The government has announced it will ban “corrupting benefits” being paid between employers and unions, and allow courts to disqualify union leaders to crack down on unlawful conduct.

The employment minister, Michaelia Cash, made the announcement at the National Press Club on Friday, confirming the government will adopt the “overwhelming majority” of recommendations from the trade union royal commission.

But Cash refused to say whether it will adoptProductivity Commission recommendations to introduce a new form of contract to vary award conditions or give economists more input in the minimum wage.

Cash said the government would give the courts power to disqualify union officials where they have been repeatedly found to have breached workplace laws, as recommended by the royal commission.

“Whilst I have no doubt that this critical reform will be opposed by Labor, it is not in any way controversial,” she said, arguing that company directors and drivers are banned for repeated offences. “The same principle should apply in the workplace.”

Construction Forestry Mining Energy Union construction national secretary, Dave Noonan, told Guardian Australia “the thing that Senator Cash can’t comprehend is that workers choose their elected officials, courts and politicians don’t and shouldn’t”.

“Unions are democratic organisations. Union officials should be elected by members,” he said.

Noonan also noted the government had not adopted royal commissioner Dyson Heydon’s “more bizarre recommendations” including that parliament should be able to ban construction officials and said it showed how “extreme and ideological” the royal commission was.

Cash said the Turnbull government would also adopt the recommendations to ban secret payments between unions and employers, known as corrupting benefits.

She referred to the Cleanevent case study, in which the royal commission found that the cleaning company paid the Australian Workers Union $25,000 a year to continue an outdated collective agreement that resulted in workers losing penalty rates worth more than $1m.

“It is an obvious conflict of interest for money or reward to be changing hands between an employer and a union at the same time that they are negotiating a workplace agreement,” said Cash.

“Workers deserve to know that the union rep cannot go into the boss’s office and do a dodgy deal behind their backs to cut their wages. When money changes hands in this way between a union and a company, there is always a loser and that is the worker.”

When asked if this would apply to payments from unions to employers, Cash replied “this is about both parties to any transaction, not one particular side of the transaction”.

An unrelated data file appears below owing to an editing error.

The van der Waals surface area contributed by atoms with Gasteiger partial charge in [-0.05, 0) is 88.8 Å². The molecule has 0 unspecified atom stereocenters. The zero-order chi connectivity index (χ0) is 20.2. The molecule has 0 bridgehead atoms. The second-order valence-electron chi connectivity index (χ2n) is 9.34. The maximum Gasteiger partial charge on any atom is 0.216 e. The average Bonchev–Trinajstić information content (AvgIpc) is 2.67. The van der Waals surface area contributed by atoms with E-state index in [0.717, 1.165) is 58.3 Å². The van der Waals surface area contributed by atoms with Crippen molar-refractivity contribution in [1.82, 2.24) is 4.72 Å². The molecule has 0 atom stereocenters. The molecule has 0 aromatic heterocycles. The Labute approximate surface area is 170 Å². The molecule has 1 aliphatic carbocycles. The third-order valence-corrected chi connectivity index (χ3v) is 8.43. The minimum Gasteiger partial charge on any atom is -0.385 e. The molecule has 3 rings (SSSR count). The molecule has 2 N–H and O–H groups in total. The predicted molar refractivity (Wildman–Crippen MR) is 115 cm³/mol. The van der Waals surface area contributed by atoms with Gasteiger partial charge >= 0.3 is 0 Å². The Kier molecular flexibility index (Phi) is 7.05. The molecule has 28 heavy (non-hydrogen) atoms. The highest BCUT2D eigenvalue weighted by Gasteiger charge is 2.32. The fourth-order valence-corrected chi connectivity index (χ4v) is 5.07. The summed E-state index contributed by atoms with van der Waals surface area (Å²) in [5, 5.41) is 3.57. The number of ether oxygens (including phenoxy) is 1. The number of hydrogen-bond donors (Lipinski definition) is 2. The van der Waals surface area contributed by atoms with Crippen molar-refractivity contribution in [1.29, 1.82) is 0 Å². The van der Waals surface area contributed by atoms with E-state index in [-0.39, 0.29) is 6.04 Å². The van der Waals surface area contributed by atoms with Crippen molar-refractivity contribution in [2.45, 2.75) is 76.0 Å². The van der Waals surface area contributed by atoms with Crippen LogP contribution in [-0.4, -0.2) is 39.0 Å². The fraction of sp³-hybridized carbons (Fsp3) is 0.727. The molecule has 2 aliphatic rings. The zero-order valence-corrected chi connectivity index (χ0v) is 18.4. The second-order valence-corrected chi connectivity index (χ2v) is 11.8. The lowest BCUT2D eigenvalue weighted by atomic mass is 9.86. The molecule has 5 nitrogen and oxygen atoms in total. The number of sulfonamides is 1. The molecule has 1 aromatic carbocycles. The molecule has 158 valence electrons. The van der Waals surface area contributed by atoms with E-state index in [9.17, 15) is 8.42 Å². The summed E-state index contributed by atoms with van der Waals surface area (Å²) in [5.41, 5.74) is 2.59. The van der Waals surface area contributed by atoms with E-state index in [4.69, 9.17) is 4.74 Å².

The Shop, Distributive and Allied Employees’ Association has come under fire for paying major employers millions of dollars in payments as “commission” for the employers deducting union fees from members’ pay packets.

Cash said the law would not affect “legitimate payments”. This suggests payments for union-provided training or commissions from insurance may still be legal, although the government would require that they be disclosed.

Noonan said: “If the government is concerned about corrupting payments – I suggest they review CFMEU’s catalogue of concern that shows Liberal links to developer party slush funds.”

The shadow employment minister, Brendan O’Connor, said if elected Labor would set an objective test for casual work, a move which could force employers to hire workers as permanent employees.

O’Connor said Australia faces record levels of underemployment, as people want more work but can’t find it. “Increasingly, the oxymoronic term permanent casual is being used by employers to describe their employees,” he said.

“That is why Labor will examine the definition of casual work by setting an objective test for determining when a worker is a casual and when he or she is not.”

Cash was asked about Productivity Commission recommendations including a new form of contract, the “enterprise contract”, which could undercut award wages and be presented to new workers on a take-it or leave-it basis.

Cash said the government would respond “in due course”, despite the fact there are just 15 days left to run in the election. She listed the governments’ other industrial relations policies, including a tougher building industry regulator and increased penalties for worker exploitation.

O’Connor criticised what he said was the government’s failure to outline its full industrial relations policy. “There was no actual response to any of the recommendations of the Productivity Commission in that,” he said.

“The fact that there’s been no response at all again underlines how incompetent and lazy the government is … we’re two weeks away from an election.

“These matters should have been, if they’re so serious, they should have been matters that were reflected in bills proposed to the parliament for consideration by the parliament this term.”

O’Connor signalled Labor was considering a more “flexible way to negotiate with small businesses” but said any changes would be fair to employees.

Other royal commission recommendations accepted by the government include increased whistleblower protection, criminal penalties for dishonest breach of union leaders’ duties, and preventing unions paying their officials’ fines.